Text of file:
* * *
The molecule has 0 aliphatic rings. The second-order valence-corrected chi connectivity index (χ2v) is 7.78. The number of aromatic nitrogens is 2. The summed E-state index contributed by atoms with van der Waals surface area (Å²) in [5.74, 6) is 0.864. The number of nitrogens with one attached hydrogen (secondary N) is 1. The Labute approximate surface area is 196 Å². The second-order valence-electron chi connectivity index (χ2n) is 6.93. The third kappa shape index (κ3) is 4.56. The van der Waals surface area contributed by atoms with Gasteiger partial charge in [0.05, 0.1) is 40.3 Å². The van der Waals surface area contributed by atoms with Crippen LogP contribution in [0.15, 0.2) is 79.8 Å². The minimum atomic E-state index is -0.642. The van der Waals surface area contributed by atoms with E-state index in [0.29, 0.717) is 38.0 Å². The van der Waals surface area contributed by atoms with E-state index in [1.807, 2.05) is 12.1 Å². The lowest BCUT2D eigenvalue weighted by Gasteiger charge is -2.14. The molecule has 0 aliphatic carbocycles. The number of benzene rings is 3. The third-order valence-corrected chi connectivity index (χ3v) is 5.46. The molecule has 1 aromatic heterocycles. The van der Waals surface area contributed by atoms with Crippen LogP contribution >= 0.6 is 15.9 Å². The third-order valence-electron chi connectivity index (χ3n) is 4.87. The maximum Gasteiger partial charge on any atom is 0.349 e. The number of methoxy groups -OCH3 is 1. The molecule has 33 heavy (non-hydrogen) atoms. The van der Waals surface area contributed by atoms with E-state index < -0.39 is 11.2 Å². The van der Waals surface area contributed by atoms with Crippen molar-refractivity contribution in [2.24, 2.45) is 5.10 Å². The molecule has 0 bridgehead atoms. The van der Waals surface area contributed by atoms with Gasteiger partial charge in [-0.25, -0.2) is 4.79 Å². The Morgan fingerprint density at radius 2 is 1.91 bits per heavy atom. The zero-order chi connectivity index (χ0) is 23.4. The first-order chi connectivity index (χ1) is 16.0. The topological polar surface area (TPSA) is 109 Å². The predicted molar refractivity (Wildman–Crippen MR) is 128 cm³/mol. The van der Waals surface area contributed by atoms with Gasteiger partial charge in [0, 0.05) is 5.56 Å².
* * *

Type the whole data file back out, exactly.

The molecule has 0 aliphatic rings. The second-order valence-corrected chi connectivity index (χ2v) is 7.78. The number of aromatic nitrogens is 2. The summed E-state index contributed by atoms with van der Waals surface area (Å²) in [5.74, 6) is 0.864. The number of nitrogens with one attached hydrogen (secondary N) is 1. The Labute approximate surface area is 196 Å². The second-order valence-electron chi connectivity index (χ2n) is 6.93. The third kappa shape index (κ3) is 4.56. The van der Waals surface area contributed by atoms with Gasteiger partial charge in [0.05, 0.1) is 40.3 Å². The van der Waals surface area contributed by atoms with Crippen LogP contribution in [0.15, 0.2) is 79.8 Å². The minimum atomic E-state index is -0.642. The van der Waals surface area contributed by atoms with E-state index in [0.29, 0.717) is 38.0 Å². The van der Waals surface area contributed by atoms with E-state index in [1.807, 2.05) is 12.1 Å². The lowest BCUT2D eigenvalue weighted by Gasteiger charge is -2.14. The molecule has 0 aliphatic carbocycles. The number of benzene rings is 3. The third-order valence-corrected chi connectivity index (χ3v) is 5.46. The molecule has 1 aromatic heterocycles. The van der Waals surface area contributed by atoms with Crippen LogP contribution >= 0.6 is 15.9 Å². The third-order valence-electron chi connectivity index (χ3n) is 4.87. The maximum Gasteiger partial charge on any atom is 0.349 e. The number of methoxy groups -OCH3 is 1. The molecule has 33 heavy (non-hydrogen) atoms. The van der Waals surface area contributed by atoms with E-state index < -0.39 is 11.2 Å². The van der Waals surface area contributed by atoms with Crippen molar-refractivity contribution in [2.24, 2.45) is 5.10 Å². The molecule has 0 bridgehead atoms. The van der Waals surface area contributed by atoms with Gasteiger partial charge in [-0.25, -0.2) is 4.79 Å². The Morgan fingerprint density at radius 2 is 1.91 bits per heavy atom. The zero-order chi connectivity index (χ0) is 23.4. The first-order chi connectivity index (χ1) is 16.0. The topological polar surface area (TPSA) is 109 Å². The predicted molar refractivity (Wildman–Crippen MR) is 128 cm³/mol. The van der Waals surface area contributed by atoms with Gasteiger partial charge in [0, 0.05) is 5.56 Å².